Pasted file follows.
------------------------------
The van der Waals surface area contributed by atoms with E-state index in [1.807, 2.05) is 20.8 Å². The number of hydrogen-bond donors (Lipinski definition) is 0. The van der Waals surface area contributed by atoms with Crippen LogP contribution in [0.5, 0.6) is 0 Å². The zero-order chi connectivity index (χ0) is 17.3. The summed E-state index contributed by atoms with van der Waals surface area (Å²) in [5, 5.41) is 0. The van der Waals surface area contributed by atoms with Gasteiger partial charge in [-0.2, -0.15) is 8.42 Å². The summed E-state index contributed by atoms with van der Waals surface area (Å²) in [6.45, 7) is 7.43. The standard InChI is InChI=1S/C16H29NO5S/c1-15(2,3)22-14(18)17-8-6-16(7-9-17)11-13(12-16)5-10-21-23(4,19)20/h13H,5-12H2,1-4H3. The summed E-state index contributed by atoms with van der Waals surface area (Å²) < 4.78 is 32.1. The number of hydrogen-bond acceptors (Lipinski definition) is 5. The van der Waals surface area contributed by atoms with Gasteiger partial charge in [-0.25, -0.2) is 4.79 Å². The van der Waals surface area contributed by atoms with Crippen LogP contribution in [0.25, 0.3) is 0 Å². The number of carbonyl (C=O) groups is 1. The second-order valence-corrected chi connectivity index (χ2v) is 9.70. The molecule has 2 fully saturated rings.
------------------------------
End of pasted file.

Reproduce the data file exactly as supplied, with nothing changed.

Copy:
The van der Waals surface area contributed by atoms with E-state index in [1.807, 2.05) is 20.8 Å². The number of hydrogen-bond donors (Lipinski definition) is 0. The van der Waals surface area contributed by atoms with Crippen LogP contribution in [0.5, 0.6) is 0 Å². The zero-order chi connectivity index (χ0) is 17.3. The summed E-state index contributed by atoms with van der Waals surface area (Å²) in [5, 5.41) is 0. The van der Waals surface area contributed by atoms with Gasteiger partial charge in [-0.2, -0.15) is 8.42 Å². The summed E-state index contributed by atoms with van der Waals surface area (Å²) in [6.45, 7) is 7.43. The standard InChI is InChI=1S/C16H29NO5S/c1-15(2,3)22-14(18)17-8-6-16(7-9-17)11-13(12-16)5-10-21-23(4,19)20/h13H,5-12H2,1-4H3. The summed E-state index contributed by atoms with van der Waals surface area (Å²) < 4.78 is 32.1. The number of hydrogen-bond acceptors (Lipinski definition) is 5. The van der Waals surface area contributed by atoms with Gasteiger partial charge in [-0.25, -0.2) is 4.79 Å². The van der Waals surface area contributed by atoms with Crippen LogP contribution in [0.25, 0.3) is 0 Å². The number of carbonyl (C=O) groups is 1. The second-order valence-corrected chi connectivity index (χ2v) is 9.70. The molecule has 2 fully saturated rings.